By Ryan Timlin, Amalgamated Transit Union Local 1005 Minneapolis (personal capacity)

In the largest nurses’ strike in U.S. history, 12,000 walked out of 14 Twin Cities (Minnesota) hospitals on June 10, and are set to strike again. Prepared by months of big informational pickets, billboard ads, and internal organizing, the 24-hour strike was solid. The chants on the large and lively picket lines were frequently drowned out by honking cars showing the broad public support.

Still the hospitals are refusing to budge. Minnesota Nurses Association spokesperson John Nemo expressed nurses’ frustration: “The hospitals forced us to a one-day strike. We did that. The hospitals say nothing’s changed. We feel they are forcing us to an open-ended strike.” As we go to print, the 12,000 MNA members are voting for an all-out strike, likely to begin in early July.

MNA is demanding clear numeric nurse-to-patient ratios to protect patient safety, but the hospitals refuse to even talk about staffing ratios. Highlighting the goals of the hospital industry, David Wessner, CEO of Park Nicollet Hospital, said “there is probably no other industry that is in such need of the Toyota production system.” Designed to maximize profits, this assembly line treatment of nurses endangers patient care and leads to burnout and turnover of skilled nurses.

Management also proposed to slash nurses’ pensions by 33%, eliminate health coverage for part-time nurses, and increase health care premiums while demanding the ability to change nurses’ plans anytime they choose, without input from the union.

This is despite the 14 hospitals making over $750 million in profits last year plus fat bonuses for top executives. Moreover, they’ve spent hundreds of millions on new facilities and fancy renovations. “If patients could pick between highly skilled nurses and the piano in the lobby and the waterfall, I think they’d pick the nurse,” said veteran nurse Mary Scatarelli (StarTribune 14 June 2010).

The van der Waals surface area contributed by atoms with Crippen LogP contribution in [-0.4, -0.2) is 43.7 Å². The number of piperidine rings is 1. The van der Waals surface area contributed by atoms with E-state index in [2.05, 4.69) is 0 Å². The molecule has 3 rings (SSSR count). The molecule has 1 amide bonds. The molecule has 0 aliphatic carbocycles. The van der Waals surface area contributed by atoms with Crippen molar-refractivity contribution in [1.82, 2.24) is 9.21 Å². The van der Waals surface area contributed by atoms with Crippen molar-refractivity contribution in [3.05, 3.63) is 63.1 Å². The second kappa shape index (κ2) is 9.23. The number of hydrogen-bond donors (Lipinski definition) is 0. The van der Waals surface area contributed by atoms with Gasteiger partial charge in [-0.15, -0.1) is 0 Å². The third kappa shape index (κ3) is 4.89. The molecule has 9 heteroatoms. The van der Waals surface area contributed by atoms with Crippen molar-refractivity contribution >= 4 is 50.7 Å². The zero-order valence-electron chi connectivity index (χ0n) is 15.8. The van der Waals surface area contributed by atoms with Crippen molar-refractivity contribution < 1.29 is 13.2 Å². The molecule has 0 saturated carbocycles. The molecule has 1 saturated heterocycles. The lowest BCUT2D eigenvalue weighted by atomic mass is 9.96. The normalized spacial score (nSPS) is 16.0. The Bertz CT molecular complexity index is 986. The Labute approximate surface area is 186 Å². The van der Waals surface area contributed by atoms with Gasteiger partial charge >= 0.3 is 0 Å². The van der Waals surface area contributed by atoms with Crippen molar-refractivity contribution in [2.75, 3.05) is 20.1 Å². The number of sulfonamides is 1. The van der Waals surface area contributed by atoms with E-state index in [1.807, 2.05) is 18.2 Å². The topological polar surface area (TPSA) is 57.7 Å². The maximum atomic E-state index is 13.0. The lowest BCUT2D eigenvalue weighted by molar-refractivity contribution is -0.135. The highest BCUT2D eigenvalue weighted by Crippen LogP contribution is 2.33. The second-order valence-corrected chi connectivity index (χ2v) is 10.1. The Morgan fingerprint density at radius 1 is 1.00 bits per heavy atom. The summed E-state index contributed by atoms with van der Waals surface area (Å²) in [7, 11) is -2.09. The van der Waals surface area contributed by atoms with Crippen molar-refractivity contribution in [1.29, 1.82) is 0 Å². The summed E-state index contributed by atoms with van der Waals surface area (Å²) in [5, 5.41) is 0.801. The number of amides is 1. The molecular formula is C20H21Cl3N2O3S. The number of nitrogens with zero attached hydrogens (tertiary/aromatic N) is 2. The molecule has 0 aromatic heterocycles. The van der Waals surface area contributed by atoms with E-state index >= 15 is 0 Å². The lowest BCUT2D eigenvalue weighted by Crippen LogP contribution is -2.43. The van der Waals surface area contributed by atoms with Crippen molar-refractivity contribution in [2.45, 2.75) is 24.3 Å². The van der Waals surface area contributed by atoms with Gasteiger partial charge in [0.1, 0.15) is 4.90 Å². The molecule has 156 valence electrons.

National Significance

The Minnesota strike is the current flashpoint in a rolling national struggle between health care workers and the industry bosses. In fact, 13,000 California nurses would have also struck on June 10 if a pro-business judge hadn’t issued on injunction barring strike action until September 30, when their contract officially expires.

Like other industries, for-profit health care companies are using the economic crisis as an excuse to squeeze more profits out of working people. The only difference is, while most unions and unorganized workers are getting rolled over by the corporate juggernaut, the newly formed National Nurses United is fighting back… and winning! (See coverage of the Temple nurses strike at

This will be the largest and potentially most important strike since the economic crisis began. A big victory could encourage more workers to stand up and pressure other union leaders to get their act together. A defeat, however, could reinforce the idea that workers are powerless to stop the business agenda.

Winning an open-ended strike will require staying out as long as possible with maximum participation from nurses. The hospitals must spend thousands a day on each scab nurse, and they cannot bleed money indefinitely. But the union is only as strong as its weakest links; if the strike drags on and some nurses give up and go back to work, the strike will be hard to sustain.

For this reason, mobilizing public support and actions that increase nurses’ morale and fighting spirit are needed. Socialist Alternative will do all we can to build solidarity for this potential strike.

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